why rtld is like this

I guess because rtld can't have *itself* set as its interpreter, as that would be an infinite loop.

Okay, but why is the rtld binary marked ELFOSABI_NONE instead of ELFOSABI_LINUX,
like other binaries?

Others aren't either. In some distros I've tried (including Alpine), *everything* is NONE.

Linux doesn't care about ABI markers, because Linux thinks the whole world is Linux and nothing else deserves to exist :D

trasz added a comment.Jun 24 2019, 8:59 PM

Many many many Linux binaries are ELFOSABI_NONE.
The Elf64_Brandinfo definitions directly above the added lines allow executables with ELFOSABI_NONE to run when interp_path matches. You can see one was added for musl libc, before that one was added, Alpine Linux did not work.
But that's for normal executables.

But the musl entry still says ELFOSABI_LINUX, doesn't it?

Yes, that doesn't mean it won't match with NONE.
https://github.com/freebsd/freebsd/blob/fc870a6df90c3876ec348720e21e74beb8b70d92/sys/kern/imgact_elf.c#L378-L395 "Lacking a known brand, search for a recognized interpreter"

Ah, true.

why rtld is like this

I guess because rtld can't have *itself* set as its interpreter, as that would be an infinite loop.

Okay, but why is the rtld binary marked ELFOSABI_NONE instead of ELFOSABI_LINUX,
like other binaries?

Others aren't either. In some distros I've tried (including Alpine), *everything* is NONE.

Okay, but in CentOS and Ubuntu most of things are marked correctly, the rtld seems
to be only binary there not marked as Linux. Oh well.

Linux doesn't care about ABI markers, because Linux thinks the whole world is Linux and nothing else deserves to exist :D

Still - this patch should fix it for static Alpine binaries and at least fix ldd for others.

trasz added a comment.Jul 4 2019, 6:40 PM

Ping? Does the patch look ok?

kib added a comment.Jul 5 2019, 5:51 PM

Ping? Does the patch look ok?

No, it does not look ok. It lacks analysis of impact of the change on other ABIs.

trasz added a comment.Jul 6 2019, 6:47 AM

Which other ABIs?

kib added a comment.Jul 6 2019, 7:40 PM

Which other ABIs?

Any ABI supported by FreeBSD. Your patch potentially affects selection of the the ABI for any binary without the brand.

trasz added a comment.Jul 7 2019, 11:05 AM

Well, yes, that’s precisely what it’s intended to do.

kib added a comment.Jul 7 2019, 12:17 PM

Well, yes, that’s precisely what it’s intended to do.

It would be even fine if we knew the side effects in advance. I can only repeat, such change should be accompanied by the analysis of effects on other ABIs.

trasz added a comment.Jul 7 2019, 5:07 PM
In D20720#452276, @kib wrote:

Well, yes, that’s precisely what it’s intended to do.

It would be even fine if we knew the side effects in advance. I can only repeat, such change should be accompanied by the analysis of effects on other ABIs.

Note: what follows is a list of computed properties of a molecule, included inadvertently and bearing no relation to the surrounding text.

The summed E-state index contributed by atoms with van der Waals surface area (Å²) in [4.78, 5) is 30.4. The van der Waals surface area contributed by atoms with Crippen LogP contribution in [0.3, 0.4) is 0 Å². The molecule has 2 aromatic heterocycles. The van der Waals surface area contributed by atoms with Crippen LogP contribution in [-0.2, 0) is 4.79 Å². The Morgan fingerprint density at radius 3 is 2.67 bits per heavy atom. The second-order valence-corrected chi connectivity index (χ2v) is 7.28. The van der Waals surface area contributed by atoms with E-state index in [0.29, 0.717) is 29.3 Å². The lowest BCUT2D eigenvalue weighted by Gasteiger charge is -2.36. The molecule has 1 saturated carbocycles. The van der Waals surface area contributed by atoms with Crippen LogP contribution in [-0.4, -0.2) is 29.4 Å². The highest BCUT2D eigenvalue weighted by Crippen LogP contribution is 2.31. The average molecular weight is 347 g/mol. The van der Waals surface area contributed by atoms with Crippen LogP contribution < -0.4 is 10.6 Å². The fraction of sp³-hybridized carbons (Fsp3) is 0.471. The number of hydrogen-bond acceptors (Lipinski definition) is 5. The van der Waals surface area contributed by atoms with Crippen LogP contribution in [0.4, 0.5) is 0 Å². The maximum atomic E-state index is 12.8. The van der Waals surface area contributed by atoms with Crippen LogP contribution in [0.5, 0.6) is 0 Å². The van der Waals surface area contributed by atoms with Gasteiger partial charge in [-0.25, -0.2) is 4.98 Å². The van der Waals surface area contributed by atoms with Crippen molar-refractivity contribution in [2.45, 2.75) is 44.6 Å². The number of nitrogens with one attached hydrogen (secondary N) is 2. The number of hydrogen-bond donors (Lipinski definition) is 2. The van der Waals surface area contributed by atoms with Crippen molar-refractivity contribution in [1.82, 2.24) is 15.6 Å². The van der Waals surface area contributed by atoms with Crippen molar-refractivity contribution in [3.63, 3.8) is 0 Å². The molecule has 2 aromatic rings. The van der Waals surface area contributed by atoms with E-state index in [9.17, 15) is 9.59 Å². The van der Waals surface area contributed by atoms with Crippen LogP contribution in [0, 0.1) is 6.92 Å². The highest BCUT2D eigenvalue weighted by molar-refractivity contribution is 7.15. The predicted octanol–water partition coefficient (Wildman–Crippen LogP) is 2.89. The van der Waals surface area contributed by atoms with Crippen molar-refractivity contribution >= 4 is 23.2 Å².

Okay, but what do you mean by that? Apart from what I've done, which is looking at various binaries in FreeBSD, both base and some packages, to verify they are all properly branded?

kib added a comment.Jul 7 2019, 9:10 PM
In D20720#452276, @kib wrote:

Well, yes, that’s precisely what it’s intended to do.

It would be even fine if we knew the side effects in advance. I can only repeat, such change should be accompanied by the analysis of effects on other ABIs.

Okay, but what do you mean by that? Apart from what I've done, which is looking at various binaries in FreeBSD, both base and some packages, to verify they are all properly branded?

What you did is just a way to start examine the change and see that it does not break things big outright.

What is needed is understanding how does the change affects selection of the ABI for binary, i.e. explanation which binaries suddenly start being classified for different brand.

That said, we already have sysctl kern.elf{32,64}.fallback_brand and brandelf(8).

trasz added a comment.Jul 10 2019, 1:43 PM
In D20720#452395, @kib wrote:
In D20720#452276, @kib wrote:

Well, yes, that’s precisely what it’s intended to do.

It would be even fine if we knew the side effects in advance. I can only repeat, such change should be accompanied by the analysis of effects on other ABIs.

Okay, but what do you mean by that? Apart from what I've done, which is looking at various binaries in FreeBSD, both base and some packages, to verify they are all properly branded?

What you did is just a way to start examine the change and see that it does not break things big outright.
What is needed is understanding how does the change affects selection of the ABI for binary, i.e. explanation which binaries suddenly start being classified for different brand.
That said, we already have sysctl kern.elf{32,64}.fallback_brand and brandelf(8).

Okay. So, it will make Linuxulator execute ELF files marked as OSABI_NONE (also called 'SYSV'), unless they have an ELF note that indicates another ABI.

trasz updated this revision to Diff 59600.Jul 10 2019, 2:04 PM

Remove some cruft.

trasz edited the summary of this revision. (Show Details)Jul 10 2019, 2:07 PM
trasz edited the summary of this revision. (Show Details)